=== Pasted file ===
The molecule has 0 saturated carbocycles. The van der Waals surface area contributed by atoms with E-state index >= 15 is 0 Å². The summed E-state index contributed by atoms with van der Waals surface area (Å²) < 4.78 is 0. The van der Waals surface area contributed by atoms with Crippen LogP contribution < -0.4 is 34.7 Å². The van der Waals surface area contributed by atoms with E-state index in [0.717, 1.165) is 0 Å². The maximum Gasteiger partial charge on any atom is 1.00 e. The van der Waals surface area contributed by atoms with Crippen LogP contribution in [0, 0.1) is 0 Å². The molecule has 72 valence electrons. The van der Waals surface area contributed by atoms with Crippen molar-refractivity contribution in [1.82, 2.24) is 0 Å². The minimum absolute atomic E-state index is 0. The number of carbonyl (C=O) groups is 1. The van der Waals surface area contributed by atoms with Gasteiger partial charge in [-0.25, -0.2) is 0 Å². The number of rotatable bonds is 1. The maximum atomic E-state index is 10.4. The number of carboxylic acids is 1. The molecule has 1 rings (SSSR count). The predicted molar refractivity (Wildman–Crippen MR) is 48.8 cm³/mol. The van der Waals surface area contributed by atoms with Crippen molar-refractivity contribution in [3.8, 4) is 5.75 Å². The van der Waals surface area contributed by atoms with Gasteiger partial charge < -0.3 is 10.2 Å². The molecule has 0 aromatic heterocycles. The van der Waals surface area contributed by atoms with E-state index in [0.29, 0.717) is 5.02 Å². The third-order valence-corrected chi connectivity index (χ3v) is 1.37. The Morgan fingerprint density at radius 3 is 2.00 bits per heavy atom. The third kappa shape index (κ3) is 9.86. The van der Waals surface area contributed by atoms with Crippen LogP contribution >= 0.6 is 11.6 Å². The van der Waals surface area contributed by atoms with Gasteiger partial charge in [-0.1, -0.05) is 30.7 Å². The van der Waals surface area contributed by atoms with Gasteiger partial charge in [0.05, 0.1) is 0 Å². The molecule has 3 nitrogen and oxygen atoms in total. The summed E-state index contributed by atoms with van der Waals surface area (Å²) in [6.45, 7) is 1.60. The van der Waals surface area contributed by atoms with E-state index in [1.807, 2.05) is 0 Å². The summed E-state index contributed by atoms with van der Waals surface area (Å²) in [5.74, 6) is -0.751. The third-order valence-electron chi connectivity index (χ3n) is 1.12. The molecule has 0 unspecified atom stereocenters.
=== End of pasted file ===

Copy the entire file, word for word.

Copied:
The molecule has 0 saturated carbocycles. The van der Waals surface area contributed by atoms with E-state index >= 15 is 0 Å². The summed E-state index contributed by atoms with van der Waals surface area (Å²) < 4.78 is 0. The van der Waals surface area contributed by atoms with Crippen LogP contribution < -0.4 is 34.7 Å². The van der Waals surface area contributed by atoms with E-state index in [0.717, 1.165) is 0 Å². The maximum Gasteiger partial charge on any atom is 1.00 e. The van der Waals surface area contributed by atoms with Crippen LogP contribution in [0, 0.1) is 0 Å². The molecule has 72 valence electrons. The van der Waals surface area contributed by atoms with Crippen molar-refractivity contribution in [1.82, 2.24) is 0 Å². The minimum absolute atomic E-state index is 0. The number of carbonyl (C=O) groups is 1. The van der Waals surface area contributed by atoms with Gasteiger partial charge in [-0.25, -0.2) is 0 Å². The number of rotatable bonds is 1. The maximum atomic E-state index is 10.4. The number of carboxylic acids is 1. The molecule has 1 rings (SSSR count). The predicted molar refractivity (Wildman–Crippen MR) is 48.8 cm³/mol. The van der Waals surface area contributed by atoms with Crippen molar-refractivity contribution in [3.8, 4) is 5.75 Å². The van der Waals surface area contributed by atoms with Gasteiger partial charge < -0.3 is 10.2 Å². The molecule has 0 aromatic heterocycles. The van der Waals surface area contributed by atoms with E-state index in [0.29, 0.717) is 5.02 Å². The third-order valence-corrected chi connectivity index (χ3v) is 1.37. The Morgan fingerprint density at radius 3 is 2.00 bits per heavy atom. The third kappa shape index (κ3) is 9.86. The van der Waals surface area contributed by atoms with Crippen LogP contribution >= 0.6 is 11.6 Å². The van der Waals surface area contributed by atoms with Gasteiger partial charge in [-0.1, -0.05) is 30.7 Å². The van der Waals surface area contributed by atoms with Gasteiger partial charge in [0.05, 0.1) is 0 Å². The molecule has 3 nitrogen and oxygen atoms in total. The summed E-state index contributed by atoms with van der Waals surface area (Å²) in [6.45, 7) is 1.60. The van der Waals surface area contributed by atoms with E-state index in [1.807, 2.05) is 0 Å². The summed E-state index contributed by atoms with van der Waals surface area (Å²) in [5.74, 6) is -0.751. The third-order valence-electron chi connectivity index (χ3n) is 1.12. The molecule has 0 unspecified atom stereocenters.